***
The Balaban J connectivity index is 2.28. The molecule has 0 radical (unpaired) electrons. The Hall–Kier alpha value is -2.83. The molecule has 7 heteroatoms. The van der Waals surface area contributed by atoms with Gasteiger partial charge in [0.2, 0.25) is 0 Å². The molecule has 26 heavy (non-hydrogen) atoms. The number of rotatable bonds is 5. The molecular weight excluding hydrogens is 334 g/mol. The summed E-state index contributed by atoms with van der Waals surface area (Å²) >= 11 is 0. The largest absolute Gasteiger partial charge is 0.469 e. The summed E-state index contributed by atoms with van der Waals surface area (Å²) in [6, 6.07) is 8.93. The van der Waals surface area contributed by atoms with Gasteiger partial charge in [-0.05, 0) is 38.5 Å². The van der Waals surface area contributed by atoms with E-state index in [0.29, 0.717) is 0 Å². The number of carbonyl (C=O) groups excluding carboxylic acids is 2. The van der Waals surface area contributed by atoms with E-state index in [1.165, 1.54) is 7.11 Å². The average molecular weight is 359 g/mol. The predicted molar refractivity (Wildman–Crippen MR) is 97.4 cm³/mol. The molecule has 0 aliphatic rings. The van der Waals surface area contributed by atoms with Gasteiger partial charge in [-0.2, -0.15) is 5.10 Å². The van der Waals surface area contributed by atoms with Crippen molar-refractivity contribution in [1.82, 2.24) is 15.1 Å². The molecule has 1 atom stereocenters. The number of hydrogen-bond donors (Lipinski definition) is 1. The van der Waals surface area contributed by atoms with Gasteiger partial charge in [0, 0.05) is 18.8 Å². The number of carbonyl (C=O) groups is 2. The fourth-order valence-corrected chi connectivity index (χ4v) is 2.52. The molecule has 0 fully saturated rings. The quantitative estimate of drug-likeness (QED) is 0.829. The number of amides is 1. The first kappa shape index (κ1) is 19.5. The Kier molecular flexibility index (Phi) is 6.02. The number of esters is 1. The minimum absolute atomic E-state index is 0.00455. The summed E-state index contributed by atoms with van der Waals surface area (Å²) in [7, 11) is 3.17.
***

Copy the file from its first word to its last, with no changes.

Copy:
The Balaban J connectivity index is 2.28. The molecule has 0 radical (unpaired) electrons. The Hall–Kier alpha value is -2.83. The molecule has 7 heteroatoms. The van der Waals surface area contributed by atoms with Gasteiger partial charge in [0.2, 0.25) is 0 Å². The molecule has 26 heavy (non-hydrogen) atoms. The number of rotatable bonds is 5. The molecular weight excluding hydrogens is 334 g/mol. The summed E-state index contributed by atoms with van der Waals surface area (Å²) >= 11 is 0. The largest absolute Gasteiger partial charge is 0.469 e. The summed E-state index contributed by atoms with van der Waals surface area (Å²) in [6, 6.07) is 8.93. The van der Waals surface area contributed by atoms with Gasteiger partial charge in [-0.05, 0) is 38.5 Å². The van der Waals surface area contributed by atoms with E-state index in [0.29, 0.717) is 0 Å². The number of carbonyl (C=O) groups excluding carboxylic acids is 2. The van der Waals surface area contributed by atoms with E-state index in [1.165, 1.54) is 7.11 Å². The average molecular weight is 359 g/mol. The predicted molar refractivity (Wildman–Crippen MR) is 97.4 cm³/mol. The molecule has 0 aliphatic rings. The van der Waals surface area contributed by atoms with Gasteiger partial charge in [-0.2, -0.15) is 5.10 Å². The van der Waals surface area contributed by atoms with Crippen molar-refractivity contribution in [1.82, 2.24) is 15.1 Å². The molecule has 1 atom stereocenters. The number of hydrogen-bond donors (Lipinski definition) is 1. The van der Waals surface area contributed by atoms with Gasteiger partial charge in [0, 0.05) is 18.8 Å². The number of carbonyl (C=O) groups is 2. The fourth-order valence-corrected chi connectivity index (χ4v) is 2.52. The molecule has 0 fully saturated rings. The quantitative estimate of drug-likeness (QED) is 0.829. The number of amides is 1. The first kappa shape index (κ1) is 19.5. The Kier molecular flexibility index (Phi) is 6.02. The number of esters is 1. The minimum absolute atomic E-state index is 0.00455. The summed E-state index contributed by atoms with van der Waals surface area (Å²) in [7, 11) is 3.17.